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Wilbers also mentioned that the Center is close to releasing a new version of its bible for panelists: the Overview of WIPO Panel Views on Selected UDRP Questions. The new "2.0" version will include topics that have emerged in recent years, such as whether domainers who design computer programs to register domains automatically are guilty of bad faith registration and use—a key part of the Policy. "The answer is yes they are guilty," said Wilbers. "It is a form of willful blindness." The new Overview is likely to be published within the next few months.
To a degree this policy arrives "a little late to the game" since the practice of domain tasting, i.e., automated registration at its worst has, to my understanding/observation, been cut back significantly.It has. The extreme oscillations of 2007 or so in com and net have been smoothed out now and the pattern effectively collapsed with ICANN's action against tasting.
I have often thought that similar logic ought to apply to the practice of certain domain parking companies who, for years, routinely allowed, monetized and profited from the parking of trademark infringing domains.What worries me about this is that it is almost introducing an element of due diligence testing by stealth. Perhaps this guy wants to impose such a requirement on a registrant to determine if there are any existing rights or trademarks that could affect their registrations.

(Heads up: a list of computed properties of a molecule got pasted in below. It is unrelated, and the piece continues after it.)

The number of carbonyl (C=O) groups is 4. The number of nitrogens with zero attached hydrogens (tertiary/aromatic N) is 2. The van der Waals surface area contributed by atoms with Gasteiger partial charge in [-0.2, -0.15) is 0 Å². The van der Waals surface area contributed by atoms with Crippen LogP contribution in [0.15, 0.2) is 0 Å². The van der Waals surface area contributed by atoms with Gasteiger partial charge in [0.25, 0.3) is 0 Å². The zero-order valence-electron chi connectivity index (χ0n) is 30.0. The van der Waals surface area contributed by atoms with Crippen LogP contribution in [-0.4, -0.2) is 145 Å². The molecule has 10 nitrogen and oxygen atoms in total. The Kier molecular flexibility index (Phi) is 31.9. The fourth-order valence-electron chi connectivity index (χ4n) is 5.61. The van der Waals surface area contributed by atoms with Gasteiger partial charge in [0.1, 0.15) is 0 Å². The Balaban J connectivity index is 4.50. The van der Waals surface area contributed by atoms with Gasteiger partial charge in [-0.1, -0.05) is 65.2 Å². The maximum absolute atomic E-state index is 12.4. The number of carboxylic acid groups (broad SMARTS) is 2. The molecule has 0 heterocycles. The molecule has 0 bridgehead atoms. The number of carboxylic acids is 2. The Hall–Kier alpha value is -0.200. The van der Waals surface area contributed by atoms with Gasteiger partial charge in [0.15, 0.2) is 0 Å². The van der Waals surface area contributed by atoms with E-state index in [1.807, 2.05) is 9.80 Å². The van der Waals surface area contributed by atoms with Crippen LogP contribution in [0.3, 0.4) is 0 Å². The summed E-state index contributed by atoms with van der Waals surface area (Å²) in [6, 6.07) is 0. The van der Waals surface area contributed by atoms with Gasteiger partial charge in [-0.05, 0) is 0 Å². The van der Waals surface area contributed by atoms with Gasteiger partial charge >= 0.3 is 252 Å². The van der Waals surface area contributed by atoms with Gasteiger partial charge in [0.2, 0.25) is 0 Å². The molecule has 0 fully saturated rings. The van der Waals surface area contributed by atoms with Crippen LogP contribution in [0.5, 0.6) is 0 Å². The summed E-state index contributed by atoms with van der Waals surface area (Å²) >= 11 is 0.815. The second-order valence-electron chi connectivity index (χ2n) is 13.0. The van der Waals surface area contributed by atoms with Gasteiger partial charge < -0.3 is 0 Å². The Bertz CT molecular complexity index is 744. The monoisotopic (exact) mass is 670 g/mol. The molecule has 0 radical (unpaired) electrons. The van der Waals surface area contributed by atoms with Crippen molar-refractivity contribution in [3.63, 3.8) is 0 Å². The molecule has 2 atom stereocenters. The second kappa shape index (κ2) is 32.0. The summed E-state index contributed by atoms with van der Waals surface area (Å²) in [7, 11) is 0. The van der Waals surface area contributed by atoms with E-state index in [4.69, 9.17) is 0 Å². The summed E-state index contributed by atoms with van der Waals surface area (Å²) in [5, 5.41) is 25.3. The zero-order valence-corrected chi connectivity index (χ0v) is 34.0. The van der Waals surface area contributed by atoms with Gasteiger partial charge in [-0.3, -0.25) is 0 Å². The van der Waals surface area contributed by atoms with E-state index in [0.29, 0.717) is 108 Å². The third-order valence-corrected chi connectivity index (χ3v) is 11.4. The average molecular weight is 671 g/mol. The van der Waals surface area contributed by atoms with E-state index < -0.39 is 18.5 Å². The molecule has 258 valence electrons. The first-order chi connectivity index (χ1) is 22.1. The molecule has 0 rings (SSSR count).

The parking company's rationale for allowing the practice to persist? It goes/went something like this: ~"We must use software to detect infringing domains because we just can't be expected to visually scan or otherwise assess these long lists of domains being added to our system." (Probably, long lists generated by . . machine registrations . . )It would involve checking the domains against a database of trademarks and rights. It is not exactly impossible to do but it is just that it is so completely hairbrained because the jurisdictions have not been defined. The flakey deposit type trademarks used in the .eu Sunrise fiasco is a classic example of what can go wrong with such a general solution.
It would involve checking the domains against a database of trademarks